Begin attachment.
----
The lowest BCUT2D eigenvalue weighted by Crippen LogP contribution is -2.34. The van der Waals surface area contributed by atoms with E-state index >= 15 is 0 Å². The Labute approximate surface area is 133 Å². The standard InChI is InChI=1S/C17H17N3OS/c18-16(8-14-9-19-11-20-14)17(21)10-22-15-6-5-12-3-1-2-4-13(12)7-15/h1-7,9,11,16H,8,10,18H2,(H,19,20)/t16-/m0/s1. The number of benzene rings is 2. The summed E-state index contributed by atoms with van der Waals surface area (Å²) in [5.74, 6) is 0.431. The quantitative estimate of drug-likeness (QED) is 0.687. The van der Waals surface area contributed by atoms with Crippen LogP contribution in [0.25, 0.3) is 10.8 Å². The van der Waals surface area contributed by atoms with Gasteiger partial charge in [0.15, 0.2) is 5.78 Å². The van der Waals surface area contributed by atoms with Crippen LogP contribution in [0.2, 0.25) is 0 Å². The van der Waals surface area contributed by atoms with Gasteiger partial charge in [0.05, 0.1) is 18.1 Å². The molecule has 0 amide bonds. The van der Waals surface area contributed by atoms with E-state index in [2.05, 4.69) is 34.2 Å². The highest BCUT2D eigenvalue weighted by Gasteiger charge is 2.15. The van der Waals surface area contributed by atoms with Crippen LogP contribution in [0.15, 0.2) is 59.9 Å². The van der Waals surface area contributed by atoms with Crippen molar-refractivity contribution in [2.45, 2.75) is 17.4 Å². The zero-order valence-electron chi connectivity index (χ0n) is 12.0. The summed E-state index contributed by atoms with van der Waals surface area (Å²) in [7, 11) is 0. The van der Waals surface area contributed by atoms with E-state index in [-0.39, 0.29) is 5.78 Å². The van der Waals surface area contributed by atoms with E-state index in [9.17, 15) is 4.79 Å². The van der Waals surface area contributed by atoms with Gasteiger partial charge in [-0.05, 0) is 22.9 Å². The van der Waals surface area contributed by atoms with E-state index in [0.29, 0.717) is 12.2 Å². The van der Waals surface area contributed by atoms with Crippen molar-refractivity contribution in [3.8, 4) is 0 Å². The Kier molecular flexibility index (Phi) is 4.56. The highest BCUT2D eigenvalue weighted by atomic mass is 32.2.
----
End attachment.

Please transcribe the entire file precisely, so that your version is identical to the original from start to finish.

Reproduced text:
The lowest BCUT2D eigenvalue weighted by Crippen LogP contribution is -2.34. The van der Waals surface area contributed by atoms with E-state index >= 15 is 0 Å². The Labute approximate surface area is 133 Å². The standard InChI is InChI=1S/C17H17N3OS/c18-16(8-14-9-19-11-20-14)17(21)10-22-15-6-5-12-3-1-2-4-13(12)7-15/h1-7,9,11,16H,8,10,18H2,(H,19,20)/t16-/m0/s1. The number of benzene rings is 2. The summed E-state index contributed by atoms with van der Waals surface area (Å²) in [5.74, 6) is 0.431. The quantitative estimate of drug-likeness (QED) is 0.687. The van der Waals surface area contributed by atoms with Crippen LogP contribution in [0.25, 0.3) is 10.8 Å². The van der Waals surface area contributed by atoms with Gasteiger partial charge in [0.15, 0.2) is 5.78 Å². The van der Waals surface area contributed by atoms with Crippen LogP contribution in [0.2, 0.25) is 0 Å². The van der Waals surface area contributed by atoms with Gasteiger partial charge in [0.05, 0.1) is 18.1 Å². The molecule has 0 amide bonds. The van der Waals surface area contributed by atoms with E-state index in [2.05, 4.69) is 34.2 Å². The highest BCUT2D eigenvalue weighted by Gasteiger charge is 2.15. The van der Waals surface area contributed by atoms with Crippen LogP contribution in [0.15, 0.2) is 59.9 Å². The van der Waals surface area contributed by atoms with Crippen molar-refractivity contribution in [2.45, 2.75) is 17.4 Å². The zero-order valence-electron chi connectivity index (χ0n) is 12.0. The summed E-state index contributed by atoms with van der Waals surface area (Å²) in [7, 11) is 0. The van der Waals surface area contributed by atoms with E-state index in [-0.39, 0.29) is 5.78 Å². The van der Waals surface area contributed by atoms with E-state index in [9.17, 15) is 4.79 Å². The van der Waals surface area contributed by atoms with Gasteiger partial charge in [-0.05, 0) is 22.9 Å². The van der Waals surface area contributed by atoms with E-state index in [0.29, 0.717) is 12.2 Å². The van der Waals surface area contributed by atoms with Crippen molar-refractivity contribution in [3.8, 4) is 0 Å². The Kier molecular flexibility index (Phi) is 4.56. The highest BCUT2D eigenvalue weighted by atomic mass is 32.2.